I'm biased, but I think you should see it. Jonathan has made a really good movie.
This is a blog about writing the screenplay and its relationship to my other work. If you want to avoid spoiling the movie, stop reading now.
Making REALITi has been a long road. Around 2005/6 after he had made the horror-comedy Black Sheep, Jonathan asked me if I had any movie ideas "lying round." I did. In 2004 I had written a short film called The Alibi Girl for the 48 Hour Film Festival. Directed by Clinton Phillips. The Alibi Girl is about two women trafficking a street drug that alters the perception of time. You can see it below – again, if you want to avoid partly spoiling REALITi, don't.
The Alibi Girl was an idea I had been thinking about taking further. Using the short movie as the set-up for a longer story I wrote a treatment and then a feature-length screenplay, now titled REALITi. I wrote the screenplay very quickly. I liked it and so did the director.
The project was put into development. I wrote several new drafts of REALITi but they were never as good as the first. The project stalled.
(Americans call this development hell but it's more like limbo. I've had two features "in development" and the process – the "journey" – killed them both. For a long time REALITi was in the same hole. I just don't write that way.)
In the meantime Jonathan had had the opportunity to make another movie, the fantasy-horror Under the Mountain based on the novel by Maurice Gee, and I was living in London. Jonathan and I teamed up again online when he illustrated a comic I had written, City Lights. He raised the idea of making REALITi using that early, good draft. One of the strengths of that original draft is that it could be made for a low budget. When we couldn't get funding for the movie, we decided to go ahead and make it anyway.
In this blog I've referred to REALITi as both a sci-fi noir and a SF movie with no special effects. It's a drama about normal people confronting a surreal possibility. In that respect it shares something with my 1994 novel, Heaven, which plays with the idea of changing realities and emotional discord. Heaven was made into a movie by Miramax in 1998, directed by Scott Reynolds:
Like Heaven, REALITi plays with the idea of repeating, if slightly altered, personalities and events. It's about a media executive who begins to wonder what's real – an idea which also popped up in my 1994 science fiction story 'Somewhere in the 21st Century'.
Collected in The Man Who Wasn't Feeling Himself, 'Somewhere' is about a man who discovers he's the star of a TV science-fiction series. Here's an overlong excerpt:
As Miles left Larry's dressing room the clapper boy glanced up at him with a rapt expression, star struck. 'I don't care what the director says, Mr Despot.' The words pressed on him like a confidential hand. 'I think you're cool.'
'Well.' Miles looked at the star on the door, and then at the handle. 'I'm. Uh. Um.' He wondered if he should lock the door behind him in case someone tried to steal Larry's things. He broke with his thoughts and turned to the young man. 'How long have we known each other?' he asked in a too-shrewd tone, trying to sound as he imagined a TV star would.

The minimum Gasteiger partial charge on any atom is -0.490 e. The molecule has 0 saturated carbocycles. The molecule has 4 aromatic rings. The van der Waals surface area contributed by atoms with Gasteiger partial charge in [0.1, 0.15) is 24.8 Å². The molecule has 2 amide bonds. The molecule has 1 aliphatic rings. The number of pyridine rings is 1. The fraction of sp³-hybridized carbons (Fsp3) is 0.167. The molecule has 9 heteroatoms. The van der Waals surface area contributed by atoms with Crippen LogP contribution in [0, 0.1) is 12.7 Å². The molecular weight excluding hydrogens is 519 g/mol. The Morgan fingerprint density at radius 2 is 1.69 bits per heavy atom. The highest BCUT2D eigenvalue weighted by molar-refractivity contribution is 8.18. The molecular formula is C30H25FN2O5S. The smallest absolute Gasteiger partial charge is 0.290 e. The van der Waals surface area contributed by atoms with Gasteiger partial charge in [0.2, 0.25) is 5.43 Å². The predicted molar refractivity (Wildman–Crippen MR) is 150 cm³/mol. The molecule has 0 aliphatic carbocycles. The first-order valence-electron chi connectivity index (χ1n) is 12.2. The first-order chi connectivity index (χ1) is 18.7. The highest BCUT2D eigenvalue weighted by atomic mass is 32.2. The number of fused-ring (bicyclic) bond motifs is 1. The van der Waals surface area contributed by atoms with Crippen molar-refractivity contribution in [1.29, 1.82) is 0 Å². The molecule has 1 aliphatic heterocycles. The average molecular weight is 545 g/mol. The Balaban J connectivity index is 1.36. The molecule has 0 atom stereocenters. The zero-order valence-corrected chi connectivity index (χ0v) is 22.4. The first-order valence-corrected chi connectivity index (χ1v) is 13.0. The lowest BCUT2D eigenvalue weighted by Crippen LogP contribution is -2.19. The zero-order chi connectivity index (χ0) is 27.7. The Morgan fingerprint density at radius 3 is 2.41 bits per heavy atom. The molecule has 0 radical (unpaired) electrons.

'We've never really spoken before, Mr Despot. But my friends and I, we all watch The 21st Century and it's really...' He groped for the word. 'It's cool, Mr Despot. It's a cool show. You're just the coolest.'
Miles nodded. His reflex was to say thank you but he felt enough of a fraud simply standing at the door. The boy bit his lip, waiting for an answer. Miles fumbled. 'You're doing a great job of that floor there,' he said finally. It was all he could think of, but it seemed to please the young man enough.
He was relieved to find large signs directing him to the car park. As he made his way through the building he was prodded by a chorus of similar pleasantries. Fabulous show, Larry, called a tuxedoed young executive from a European convertible. Loved it when you zapped the Martian, Larry, chimed in the slender young thing in the passenger seat. Enjoyed last week's show, Mr Despot, said the garage attendant and automatically Miles acknowledged the man with a thank you and a nod as if he really was the star of a show called The 21st Century, and it was a good show. Then he stopped: good for whom? For Steve the director? For Larry Despot? Who was Larry Despot? And his wife?
'Babe...' A woman motioned to him from a 1963 Thunderbird at the front of the car park. Miles leant down and peered through the passenger window. Her eyes were blue. She had a heart-shaped face and blonde hair tied with a scarf like Grace Kelly. Her chin was pointed, her smile sharp at the corners. She wore a white dress. He didn't even ask if she was Imogen Hush. He just got in the car.
The highway was long, the traffic seamlessly fast. Gleaming beetle shapes, black windscreens, white, star-crossed lights. The engine whined like a jet.(If you want to read the whole thing, the e-version of the collection The Man Who Wasn't Feeling Himself is available on Kindle | Smashwords and iTunes.)
Miles cleared his throat. 'You're really something,' he told her.
'Well, you have my worst side.' She reached behind the seat and pulled out a thick glossy magazine which she passed to him. Vogue Italia . He looked at the cover for what seemed like a long time.
'You're right,' he said finally. 'You look better from the other side. But that's splitting hairs. You're still really something. Are you a famous model?'
'I used to be. But marrying you meant I could give all that up. It got kinda boring.'
'Ms Hush –'
'Imogen. Ms Hush.' He felt ridiculous. 'I don't know what all those people think, but I'm not your husband. I'm not Larry Despot.'
'You are now.' She held up her hand before he could interject. 'I know, I know – you're not Larry. But as from now you're positioned in the universe in such a way that you appear to be Larry Despot, to me and to everyone else.'
'But you can tell that I'm not Larry. Can't you?'
'Oh sure. But I'm a little closer to Larry than other people. And I've seen this happen before.'
Miles felt his head beginning to spin. 'You have?'